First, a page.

Correcting facts about Korea

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Correcting facts about Korea

The details about Korea in foreign textbooks include some serious errors. The Academy of Korean Studies released an analysis of 1,147 textbooks from 59 countries over the past six years. Nearly 590 errors were found.

We are at a loss to understand some of the misunderstandings. Korea is described as an undernourished country in Chile, an aid-recipient country in Britain, a colony of Portugal in Paraguay, and a country that uses the Chinese language in Argentina.

Because more than 19,900 textbooks from 199 countries worldwide include provisions about Korea, we think the errors discovered are only the tip of the iceberg. However, since there are only six people in charge of reviewing textbooks and correcting errors at the Academy of Korean Studies, they cannot possibly examine all of them.

The budget for the project has seen a steady decrease - from 1.24 billion won ($1.1 million) in 2008, to 850 million won in 2009 and finally to 720 million won for each of the following two years. And the budget faces further hurdles ahead. In a word, it seems that a little boat is floating lightly on the boundless ocean trying to detect contaminated fish. Things will not likely go smoothly.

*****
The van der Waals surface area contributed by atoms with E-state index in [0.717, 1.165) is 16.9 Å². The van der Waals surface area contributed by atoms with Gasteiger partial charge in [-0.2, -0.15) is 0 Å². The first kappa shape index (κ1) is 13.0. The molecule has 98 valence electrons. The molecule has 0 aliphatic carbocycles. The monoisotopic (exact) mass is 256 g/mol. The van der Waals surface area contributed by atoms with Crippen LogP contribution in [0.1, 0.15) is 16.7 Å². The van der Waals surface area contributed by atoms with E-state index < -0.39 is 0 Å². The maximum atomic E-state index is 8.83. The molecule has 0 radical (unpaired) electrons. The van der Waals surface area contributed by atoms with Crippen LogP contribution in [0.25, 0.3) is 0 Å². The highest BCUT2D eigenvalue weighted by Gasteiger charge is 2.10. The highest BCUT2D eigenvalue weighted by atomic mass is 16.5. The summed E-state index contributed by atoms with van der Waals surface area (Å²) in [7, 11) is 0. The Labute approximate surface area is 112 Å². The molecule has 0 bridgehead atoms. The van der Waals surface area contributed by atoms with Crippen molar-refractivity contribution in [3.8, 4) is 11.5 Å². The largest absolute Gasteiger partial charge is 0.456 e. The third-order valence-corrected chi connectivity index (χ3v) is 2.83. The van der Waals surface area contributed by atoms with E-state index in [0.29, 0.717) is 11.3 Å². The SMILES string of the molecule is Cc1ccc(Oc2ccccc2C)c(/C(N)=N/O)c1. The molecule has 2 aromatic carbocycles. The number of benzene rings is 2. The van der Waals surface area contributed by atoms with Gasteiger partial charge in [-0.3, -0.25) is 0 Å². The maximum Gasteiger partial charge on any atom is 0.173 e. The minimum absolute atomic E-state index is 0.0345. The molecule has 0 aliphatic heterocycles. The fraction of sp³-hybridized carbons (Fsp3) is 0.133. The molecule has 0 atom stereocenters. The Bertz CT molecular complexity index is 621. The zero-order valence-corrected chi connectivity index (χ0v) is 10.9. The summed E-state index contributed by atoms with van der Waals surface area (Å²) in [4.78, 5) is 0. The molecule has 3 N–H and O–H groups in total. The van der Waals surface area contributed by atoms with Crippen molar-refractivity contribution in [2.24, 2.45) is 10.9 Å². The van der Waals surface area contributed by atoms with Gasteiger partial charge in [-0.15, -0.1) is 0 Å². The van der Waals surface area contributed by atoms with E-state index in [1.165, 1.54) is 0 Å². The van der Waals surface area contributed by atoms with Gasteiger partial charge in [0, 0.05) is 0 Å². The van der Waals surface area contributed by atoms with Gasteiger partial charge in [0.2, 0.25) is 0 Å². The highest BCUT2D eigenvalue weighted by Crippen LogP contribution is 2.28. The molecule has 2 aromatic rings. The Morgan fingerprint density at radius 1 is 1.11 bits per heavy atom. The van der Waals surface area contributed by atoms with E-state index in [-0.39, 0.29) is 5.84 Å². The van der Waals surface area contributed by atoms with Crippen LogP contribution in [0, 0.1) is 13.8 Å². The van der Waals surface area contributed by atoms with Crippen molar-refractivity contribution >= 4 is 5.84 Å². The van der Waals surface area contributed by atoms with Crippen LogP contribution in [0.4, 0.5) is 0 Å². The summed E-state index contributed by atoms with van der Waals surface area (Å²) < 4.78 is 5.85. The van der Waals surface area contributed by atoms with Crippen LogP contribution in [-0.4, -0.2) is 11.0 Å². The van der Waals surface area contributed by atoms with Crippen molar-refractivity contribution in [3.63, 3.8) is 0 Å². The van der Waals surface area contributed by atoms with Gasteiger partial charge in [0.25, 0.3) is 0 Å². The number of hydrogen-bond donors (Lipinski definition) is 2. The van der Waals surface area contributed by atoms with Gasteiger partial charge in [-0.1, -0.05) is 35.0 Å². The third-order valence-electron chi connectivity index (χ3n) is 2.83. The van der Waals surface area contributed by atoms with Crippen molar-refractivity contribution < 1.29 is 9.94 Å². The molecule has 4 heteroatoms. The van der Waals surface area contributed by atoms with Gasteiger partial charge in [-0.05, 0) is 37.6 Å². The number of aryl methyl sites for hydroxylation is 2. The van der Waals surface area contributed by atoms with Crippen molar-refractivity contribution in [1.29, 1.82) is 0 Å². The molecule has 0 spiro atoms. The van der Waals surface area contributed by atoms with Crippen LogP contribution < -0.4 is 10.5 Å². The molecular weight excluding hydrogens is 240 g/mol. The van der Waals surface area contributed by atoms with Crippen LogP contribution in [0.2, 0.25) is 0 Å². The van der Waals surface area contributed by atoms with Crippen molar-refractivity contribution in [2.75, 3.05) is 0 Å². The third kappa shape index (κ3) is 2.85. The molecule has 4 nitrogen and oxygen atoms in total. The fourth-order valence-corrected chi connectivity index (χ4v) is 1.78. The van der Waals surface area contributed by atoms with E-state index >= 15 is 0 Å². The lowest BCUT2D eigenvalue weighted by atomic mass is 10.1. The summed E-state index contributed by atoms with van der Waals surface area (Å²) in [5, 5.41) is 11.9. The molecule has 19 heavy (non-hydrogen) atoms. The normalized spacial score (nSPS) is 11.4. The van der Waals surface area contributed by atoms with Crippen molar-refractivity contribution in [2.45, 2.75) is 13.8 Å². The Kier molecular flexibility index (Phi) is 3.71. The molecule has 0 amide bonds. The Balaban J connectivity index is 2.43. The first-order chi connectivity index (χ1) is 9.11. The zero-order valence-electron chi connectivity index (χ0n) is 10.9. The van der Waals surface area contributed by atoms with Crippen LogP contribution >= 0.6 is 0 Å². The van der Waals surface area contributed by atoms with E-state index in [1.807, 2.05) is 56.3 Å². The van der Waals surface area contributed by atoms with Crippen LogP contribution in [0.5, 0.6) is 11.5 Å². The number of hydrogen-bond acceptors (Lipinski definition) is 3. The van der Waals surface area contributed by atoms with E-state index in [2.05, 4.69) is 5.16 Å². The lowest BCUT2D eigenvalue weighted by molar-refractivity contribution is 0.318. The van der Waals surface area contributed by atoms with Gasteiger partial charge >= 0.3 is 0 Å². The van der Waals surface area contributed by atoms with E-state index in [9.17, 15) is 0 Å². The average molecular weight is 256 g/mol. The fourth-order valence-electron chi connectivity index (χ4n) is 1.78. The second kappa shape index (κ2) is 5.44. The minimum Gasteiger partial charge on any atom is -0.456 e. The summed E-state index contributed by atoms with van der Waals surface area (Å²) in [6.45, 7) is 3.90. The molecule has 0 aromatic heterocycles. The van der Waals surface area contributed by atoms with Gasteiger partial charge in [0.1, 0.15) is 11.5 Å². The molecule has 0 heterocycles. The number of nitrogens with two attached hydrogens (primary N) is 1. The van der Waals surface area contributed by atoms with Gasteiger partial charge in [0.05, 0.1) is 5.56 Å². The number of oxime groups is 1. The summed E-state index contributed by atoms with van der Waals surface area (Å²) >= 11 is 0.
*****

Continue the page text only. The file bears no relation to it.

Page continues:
Some textbook errors may be intentional, as shown in the cases of Japan and China, but most are likely caused because of old and wrong information. Therefore, there is a pressing need for our country to let those in other countries know the basic facts about Korea, including the country’s population, land size, history and culture.

We should take timely steps to send public relations magazines about Korea to overseas publishers, scholars and schools on a regular basis and upload them to the Web. We could also create lesson materials and distribute them to overseas schools. It is essential that we establish a system that enables the regular check of the details about Korea that are set to be published in foreign textbooks. To properly implement such measures, the government should be willing to spend some money and hire more personnel.

The private sector should join the effort. If Korean entrepreneurs, and Korean students and people in foreign countries are actively engaged in correcting misinformation about Korea, the government’s task will be lightened. Activities like the Voluntary Agency Network of Korea, a “private diplomatic delegation” striving to publicize Korea and make requests to correct textbook errors via the Internet, should be more widely encouraged.

The national image and brand will shine only if the correct image of Korea is accurately reflected in foreign textbooks.
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